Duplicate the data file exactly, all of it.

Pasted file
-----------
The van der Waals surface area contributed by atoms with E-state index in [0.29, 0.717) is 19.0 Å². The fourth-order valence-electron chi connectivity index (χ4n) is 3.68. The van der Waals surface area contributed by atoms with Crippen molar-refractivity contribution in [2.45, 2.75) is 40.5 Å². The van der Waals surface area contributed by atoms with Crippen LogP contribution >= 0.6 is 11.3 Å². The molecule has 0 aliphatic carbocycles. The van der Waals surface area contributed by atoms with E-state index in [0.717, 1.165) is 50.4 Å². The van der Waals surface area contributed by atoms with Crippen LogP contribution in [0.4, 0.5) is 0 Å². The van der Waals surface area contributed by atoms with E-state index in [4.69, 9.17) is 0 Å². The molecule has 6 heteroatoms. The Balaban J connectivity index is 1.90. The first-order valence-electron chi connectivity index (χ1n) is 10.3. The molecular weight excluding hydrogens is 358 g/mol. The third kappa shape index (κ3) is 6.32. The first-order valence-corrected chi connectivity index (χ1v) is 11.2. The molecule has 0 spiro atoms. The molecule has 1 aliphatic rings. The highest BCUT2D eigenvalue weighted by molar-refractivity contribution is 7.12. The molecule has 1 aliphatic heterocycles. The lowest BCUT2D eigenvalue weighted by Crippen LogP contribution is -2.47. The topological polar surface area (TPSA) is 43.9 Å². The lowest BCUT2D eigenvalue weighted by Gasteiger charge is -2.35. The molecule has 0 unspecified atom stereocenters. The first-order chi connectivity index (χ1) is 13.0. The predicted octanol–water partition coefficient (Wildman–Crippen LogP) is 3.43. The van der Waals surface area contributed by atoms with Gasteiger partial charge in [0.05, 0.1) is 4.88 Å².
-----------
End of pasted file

The van der Waals surface area contributed by atoms with E-state index in [0.29, 0.717) is 19.0 Å². The fourth-order valence-electron chi connectivity index (χ4n) is 3.68. The van der Waals surface area contributed by atoms with Crippen molar-refractivity contribution in [2.45, 2.75) is 40.5 Å². The van der Waals surface area contributed by atoms with Crippen LogP contribution >= 0.6 is 11.3 Å². The molecule has 0 aliphatic carbocycles. The van der Waals surface area contributed by atoms with E-state index in [0.717, 1.165) is 50.4 Å². The van der Waals surface area contributed by atoms with Crippen LogP contribution in [0.4, 0.5) is 0 Å². The van der Waals surface area contributed by atoms with E-state index in [4.69, 9.17) is 0 Å². The molecule has 6 heteroatoms. The Balaban J connectivity index is 1.90. The first-order valence-electron chi connectivity index (χ1n) is 10.3. The molecular weight excluding hydrogens is 358 g/mol. The third kappa shape index (κ3) is 6.32. The first-order valence-corrected chi connectivity index (χ1v) is 11.2. The molecule has 0 spiro atoms. The molecule has 1 aliphatic rings. The highest BCUT2D eigenvalue weighted by molar-refractivity contribution is 7.12. The molecule has 1 aliphatic heterocycles. The lowest BCUT2D eigenvalue weighted by Crippen LogP contribution is -2.47. The topological polar surface area (TPSA) is 43.9 Å². The lowest BCUT2D eigenvalue weighted by Gasteiger charge is -2.35. The molecule has 0 unspecified atom stereocenters. The first-order chi connectivity index (χ1) is 13.0. The predicted octanol–water partition coefficient (Wildman–Crippen LogP) is 3.43. The van der Waals surface area contributed by atoms with Gasteiger partial charge in [0.05, 0.1) is 4.88 Å².